A question about Master's in English

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Nimrodthehunter
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#1
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I'm an Indian student who wishes to get his Master's degree in English from a UK university. My grades are sufficient, but I am worried about the 4000 word essay on a topic related to my programme which must accompany the statement of purpose. The university from which I graduated is old-fashioned. It's still all standardized tests; no essay-writing involved. My problem now is that I have no idea what the preferred or accepted standard of quality is for an essay such as this. It do not know what kind of essays graduate students in the UK are generally capable of writing. Further, how in-depth is the essay supposed to be? Is it supposed to be a critical essay or a flavorful companion piece to my SOP? Should it be of the same quality as a Master's dissertation? Are there any online resource that may help me with this? In case it helps, the university I wish to apply to is King's. Also, I am very sorry if these are naive questions. Bear with me, please.
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iceflyier
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I just finished a postgrad there, so hope I can be of help. Which programme are you applying for? They have ten from what I can remember. The writing sample I gave them was an essay from my last year of undergrad and had nothing to do whatsoever with my SOP. It was a critical commentary on some postmodernist plays.

Oh, and I'm an international student too from a thoroughly non-English speaking country, and I got a first for my master's, so I wouldn't worry too much about the writing sample not being up to par. You might want to have someone look over it for you, though, if this is your first time writing.
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Nimrodthehunter
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I want to apply for English: 1850 - Present. Could you point me towards, say, a sample essay or a piece of writing in general which would give me some idea of the quality they expect?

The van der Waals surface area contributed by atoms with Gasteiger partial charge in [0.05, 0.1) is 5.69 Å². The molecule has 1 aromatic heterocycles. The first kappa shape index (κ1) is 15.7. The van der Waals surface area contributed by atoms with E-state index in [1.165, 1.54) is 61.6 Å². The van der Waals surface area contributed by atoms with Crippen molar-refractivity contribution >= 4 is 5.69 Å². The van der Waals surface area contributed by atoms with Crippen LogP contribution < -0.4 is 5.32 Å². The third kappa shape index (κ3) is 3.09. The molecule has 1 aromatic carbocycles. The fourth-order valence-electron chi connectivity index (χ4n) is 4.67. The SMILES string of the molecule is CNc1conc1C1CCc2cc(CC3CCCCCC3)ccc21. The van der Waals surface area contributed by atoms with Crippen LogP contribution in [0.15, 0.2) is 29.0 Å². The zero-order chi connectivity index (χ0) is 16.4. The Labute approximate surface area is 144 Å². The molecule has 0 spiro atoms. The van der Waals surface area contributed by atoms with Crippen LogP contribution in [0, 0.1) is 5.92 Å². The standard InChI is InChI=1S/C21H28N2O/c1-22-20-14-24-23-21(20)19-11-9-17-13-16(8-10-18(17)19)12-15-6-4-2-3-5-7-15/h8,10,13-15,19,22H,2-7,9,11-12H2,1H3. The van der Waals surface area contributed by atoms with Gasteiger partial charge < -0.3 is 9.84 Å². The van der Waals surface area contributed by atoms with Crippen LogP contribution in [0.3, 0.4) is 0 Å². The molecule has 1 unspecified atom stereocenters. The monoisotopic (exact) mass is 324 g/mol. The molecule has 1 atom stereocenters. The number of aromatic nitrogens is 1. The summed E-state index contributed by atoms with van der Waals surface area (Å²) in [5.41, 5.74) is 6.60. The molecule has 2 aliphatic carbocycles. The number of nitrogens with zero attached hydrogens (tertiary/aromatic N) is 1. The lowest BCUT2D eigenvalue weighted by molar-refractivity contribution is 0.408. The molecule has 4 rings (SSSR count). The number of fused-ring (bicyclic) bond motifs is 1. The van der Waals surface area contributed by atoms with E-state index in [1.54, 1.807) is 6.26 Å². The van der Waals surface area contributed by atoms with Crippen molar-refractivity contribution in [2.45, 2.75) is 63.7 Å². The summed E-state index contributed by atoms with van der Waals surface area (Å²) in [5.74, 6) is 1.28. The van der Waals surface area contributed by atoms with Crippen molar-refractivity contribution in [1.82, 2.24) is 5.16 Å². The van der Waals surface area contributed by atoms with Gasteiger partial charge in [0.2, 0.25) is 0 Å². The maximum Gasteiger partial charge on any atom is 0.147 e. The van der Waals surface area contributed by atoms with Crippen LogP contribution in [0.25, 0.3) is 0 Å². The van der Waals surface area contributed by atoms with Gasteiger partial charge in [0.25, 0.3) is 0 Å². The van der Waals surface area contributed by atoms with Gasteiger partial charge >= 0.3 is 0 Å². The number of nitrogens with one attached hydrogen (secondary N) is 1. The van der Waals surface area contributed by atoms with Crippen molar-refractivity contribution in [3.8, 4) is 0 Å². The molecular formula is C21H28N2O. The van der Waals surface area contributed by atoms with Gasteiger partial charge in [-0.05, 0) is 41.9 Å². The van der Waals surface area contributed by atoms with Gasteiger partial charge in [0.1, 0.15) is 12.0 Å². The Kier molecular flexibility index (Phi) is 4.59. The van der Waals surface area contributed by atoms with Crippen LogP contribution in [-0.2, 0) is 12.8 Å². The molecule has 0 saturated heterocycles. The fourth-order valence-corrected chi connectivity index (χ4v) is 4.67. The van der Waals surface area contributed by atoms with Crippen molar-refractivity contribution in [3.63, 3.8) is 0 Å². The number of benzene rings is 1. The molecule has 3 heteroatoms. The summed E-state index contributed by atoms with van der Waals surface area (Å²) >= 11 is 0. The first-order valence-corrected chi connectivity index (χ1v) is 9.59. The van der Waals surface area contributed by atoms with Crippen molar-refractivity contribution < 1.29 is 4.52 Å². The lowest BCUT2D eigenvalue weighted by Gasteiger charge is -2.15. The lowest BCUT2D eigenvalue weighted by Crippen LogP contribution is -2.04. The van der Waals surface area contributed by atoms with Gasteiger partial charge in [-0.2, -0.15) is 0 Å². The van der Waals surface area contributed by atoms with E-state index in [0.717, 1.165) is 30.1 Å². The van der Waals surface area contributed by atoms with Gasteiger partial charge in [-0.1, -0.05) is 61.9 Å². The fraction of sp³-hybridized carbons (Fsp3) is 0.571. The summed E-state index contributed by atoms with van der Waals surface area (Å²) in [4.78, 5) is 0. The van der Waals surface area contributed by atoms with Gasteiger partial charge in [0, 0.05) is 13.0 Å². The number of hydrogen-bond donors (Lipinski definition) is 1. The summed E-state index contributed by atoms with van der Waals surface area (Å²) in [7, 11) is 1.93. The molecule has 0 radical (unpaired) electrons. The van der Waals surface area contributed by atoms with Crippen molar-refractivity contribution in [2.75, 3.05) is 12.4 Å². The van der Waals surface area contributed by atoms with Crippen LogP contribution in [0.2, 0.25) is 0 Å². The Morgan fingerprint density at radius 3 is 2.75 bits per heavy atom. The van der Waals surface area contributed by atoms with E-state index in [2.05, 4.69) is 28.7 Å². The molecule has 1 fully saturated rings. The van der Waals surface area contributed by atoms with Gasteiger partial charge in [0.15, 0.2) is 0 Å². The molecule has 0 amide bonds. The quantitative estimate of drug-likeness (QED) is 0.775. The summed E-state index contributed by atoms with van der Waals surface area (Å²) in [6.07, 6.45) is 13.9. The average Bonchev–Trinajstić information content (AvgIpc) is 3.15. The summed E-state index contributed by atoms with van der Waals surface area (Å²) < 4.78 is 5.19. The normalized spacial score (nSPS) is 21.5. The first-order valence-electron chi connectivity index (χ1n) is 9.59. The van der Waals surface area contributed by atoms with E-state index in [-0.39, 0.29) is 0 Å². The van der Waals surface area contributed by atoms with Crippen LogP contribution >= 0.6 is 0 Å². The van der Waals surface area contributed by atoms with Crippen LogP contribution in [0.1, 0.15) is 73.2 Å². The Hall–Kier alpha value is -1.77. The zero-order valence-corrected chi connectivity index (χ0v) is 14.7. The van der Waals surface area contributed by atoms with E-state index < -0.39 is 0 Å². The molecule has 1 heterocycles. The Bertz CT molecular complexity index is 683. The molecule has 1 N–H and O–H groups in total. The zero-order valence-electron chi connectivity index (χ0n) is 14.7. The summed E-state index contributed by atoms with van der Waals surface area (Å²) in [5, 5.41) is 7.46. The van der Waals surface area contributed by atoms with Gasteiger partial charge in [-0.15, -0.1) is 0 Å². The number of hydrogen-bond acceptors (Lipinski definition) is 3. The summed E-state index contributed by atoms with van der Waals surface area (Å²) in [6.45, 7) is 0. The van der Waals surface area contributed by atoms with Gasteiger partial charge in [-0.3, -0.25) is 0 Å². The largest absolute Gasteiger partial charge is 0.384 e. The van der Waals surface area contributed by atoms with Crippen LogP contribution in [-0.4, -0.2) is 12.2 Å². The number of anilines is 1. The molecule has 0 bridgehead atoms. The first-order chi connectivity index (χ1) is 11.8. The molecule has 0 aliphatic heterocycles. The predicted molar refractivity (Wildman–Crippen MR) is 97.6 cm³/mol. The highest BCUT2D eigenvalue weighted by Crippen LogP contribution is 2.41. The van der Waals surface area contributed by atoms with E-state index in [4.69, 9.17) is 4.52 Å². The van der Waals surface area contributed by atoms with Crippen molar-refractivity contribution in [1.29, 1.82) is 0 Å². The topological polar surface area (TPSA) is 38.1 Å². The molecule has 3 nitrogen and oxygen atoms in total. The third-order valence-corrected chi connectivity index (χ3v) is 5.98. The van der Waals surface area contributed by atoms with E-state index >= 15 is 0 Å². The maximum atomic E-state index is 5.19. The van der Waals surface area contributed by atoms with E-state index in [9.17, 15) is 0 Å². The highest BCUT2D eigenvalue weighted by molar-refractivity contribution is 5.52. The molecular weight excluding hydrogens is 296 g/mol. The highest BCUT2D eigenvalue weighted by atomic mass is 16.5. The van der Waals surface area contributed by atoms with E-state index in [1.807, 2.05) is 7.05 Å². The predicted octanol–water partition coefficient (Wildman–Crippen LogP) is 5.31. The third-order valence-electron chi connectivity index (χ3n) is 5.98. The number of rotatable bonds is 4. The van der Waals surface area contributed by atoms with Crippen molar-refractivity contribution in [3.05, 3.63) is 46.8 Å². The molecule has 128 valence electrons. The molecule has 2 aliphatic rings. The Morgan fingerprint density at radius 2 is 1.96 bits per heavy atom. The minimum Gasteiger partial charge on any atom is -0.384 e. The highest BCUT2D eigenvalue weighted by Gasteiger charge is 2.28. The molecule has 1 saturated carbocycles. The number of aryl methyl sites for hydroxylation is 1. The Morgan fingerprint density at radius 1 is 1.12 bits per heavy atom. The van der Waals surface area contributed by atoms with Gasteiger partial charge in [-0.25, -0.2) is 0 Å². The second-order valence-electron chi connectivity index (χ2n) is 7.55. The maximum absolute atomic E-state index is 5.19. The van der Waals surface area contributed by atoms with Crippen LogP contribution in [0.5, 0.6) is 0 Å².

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Nimrodthehunter
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(Original post by iceflyier)
I just finished a postgrad there, so hope I can be of help. Which programme are you applying for? They have ten from what I can remember. The writing sample I gave them was an essay from my last year of undergrad and had nothing to do whatsoever with my SOP. It was a critical commentary on some postmodernist plays.

Oh, and I'm an international student too from a thoroughly non-English speaking country, and I got a first for my master's, so I wouldn't worry too much about the writing sample not being up to par. You might want to have someone look over it for you, though, if this is your first time writing.

If I may trouble you with another question, what sort of thing are they looking for in this essay? Does the writer need to present some brilliant, original, never-heard-before theory or interpretation of their subject? Or do they only want acute analysis? The library in our college was poor in scholarly texts, and so I have read a very meagre amount of criticism. One of my chief fears is that I will attempt an essay on, say, Yeats, but end up writing very superficial things, or things that other critics have already said.
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katabasis
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(Original post by Nimrodthehunter)
If I may trouble you with another question, what sort of thing are they looking for in this essay? Does the writer need to present some brilliant, original, never-heard-before theory or interpretation of their subject? Or do they only want acute analysis? The library in our college was poor in scholarly texts, and so I have read a very meagre amount of criticism. One of my chief fears is that I will attempt an essay on, say, Yeats, but end up writing very superficial things, or things that other critics have already said.
Hello,

I'm applying for Comp Lit at various universities. Essentially you need to tackle a piece through a variety of lenses, but you need to come up with a reason why it's important. The essay can't just agree or disagree with something - it has to produce some sort of understanding.

If you've never done university writing before, it would help to try to do some research on scholar.google.com to get a glimpse of how literary criticism is used. Obviously you also need to pull in various theorist in your essay. From what I heard, they want a writing sample with lots of citations.

I'd be more than happy to share mine with you if you PM me.
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iceflyier
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Does the writer need to present some brilliant, original, never-heard-before theory or interpretation of their subject?
No, you're only at undergrad level, they're not expecting TOO much from you.
That being said, the 1850 course is pretty big on theorists such as Michel Foucault and Jacques Derrida, it MAY help your application slightly if you write about them, since I assume you'll be starting from scratch.

That being said, I think one of the sample essays I submitted was a discussion of existentialism in Waiting for Godot..
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